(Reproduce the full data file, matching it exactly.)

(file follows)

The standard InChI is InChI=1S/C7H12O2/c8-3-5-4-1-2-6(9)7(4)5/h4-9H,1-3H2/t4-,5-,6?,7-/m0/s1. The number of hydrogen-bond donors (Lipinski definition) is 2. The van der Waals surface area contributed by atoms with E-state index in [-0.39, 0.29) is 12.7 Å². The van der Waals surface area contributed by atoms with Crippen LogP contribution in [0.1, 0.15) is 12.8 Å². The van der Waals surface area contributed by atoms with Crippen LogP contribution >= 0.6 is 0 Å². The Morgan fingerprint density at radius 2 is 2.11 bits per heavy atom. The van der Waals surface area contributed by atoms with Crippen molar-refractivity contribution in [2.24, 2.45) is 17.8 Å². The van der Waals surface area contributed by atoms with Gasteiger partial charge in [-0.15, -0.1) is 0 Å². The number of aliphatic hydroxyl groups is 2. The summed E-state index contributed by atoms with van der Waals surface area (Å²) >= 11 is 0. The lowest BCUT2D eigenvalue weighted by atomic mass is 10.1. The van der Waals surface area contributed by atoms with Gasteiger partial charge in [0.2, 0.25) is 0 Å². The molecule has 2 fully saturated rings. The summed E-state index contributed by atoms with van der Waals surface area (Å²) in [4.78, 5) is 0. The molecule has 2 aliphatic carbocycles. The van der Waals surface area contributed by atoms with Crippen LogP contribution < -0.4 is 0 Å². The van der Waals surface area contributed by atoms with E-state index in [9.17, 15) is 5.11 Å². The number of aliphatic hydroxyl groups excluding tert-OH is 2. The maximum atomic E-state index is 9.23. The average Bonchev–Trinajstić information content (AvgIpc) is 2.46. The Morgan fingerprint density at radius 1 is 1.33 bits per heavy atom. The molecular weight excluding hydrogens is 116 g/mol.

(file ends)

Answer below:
The standard InChI is InChI=1S/C7H12O2/c8-3-5-4-1-2-6(9)7(4)5/h4-9H,1-3H2/t4-,5-,6?,7-/m0/s1. The number of hydrogen-bond donors (Lipinski definition) is 2. The van der Waals surface area contributed by atoms with E-state index in [-0.39, 0.29) is 12.7 Å². The van der Waals surface area contributed by atoms with Crippen LogP contribution in [0.1, 0.15) is 12.8 Å². The van der Waals surface area contributed by atoms with Crippen LogP contribution >= 0.6 is 0 Å². The Morgan fingerprint density at radius 2 is 2.11 bits per heavy atom. The van der Waals surface area contributed by atoms with Crippen molar-refractivity contribution in [2.24, 2.45) is 17.8 Å². The van der Waals surface area contributed by atoms with Gasteiger partial charge in [-0.15, -0.1) is 0 Å². The number of aliphatic hydroxyl groups is 2. The summed E-state index contributed by atoms with van der Waals surface area (Å²) >= 11 is 0. The lowest BCUT2D eigenvalue weighted by atomic mass is 10.1. The van der Waals surface area contributed by atoms with Gasteiger partial charge in [0.2, 0.25) is 0 Å². The molecule has 2 fully saturated rings. The summed E-state index contributed by atoms with van der Waals surface area (Å²) in [4.78, 5) is 0. The molecule has 2 aliphatic carbocycles. The van der Waals surface area contributed by atoms with Crippen LogP contribution < -0.4 is 0 Å². The van der Waals surface area contributed by atoms with E-state index in [9.17, 15) is 5.11 Å². The number of aliphatic hydroxyl groups excluding tert-OH is 2. The maximum atomic E-state index is 9.23. The average Bonchev–Trinajstić information content (AvgIpc) is 2.46. The Morgan fingerprint density at radius 1 is 1.33 bits per heavy atom. The molecular weight excluding hydrogens is 116 g/mol.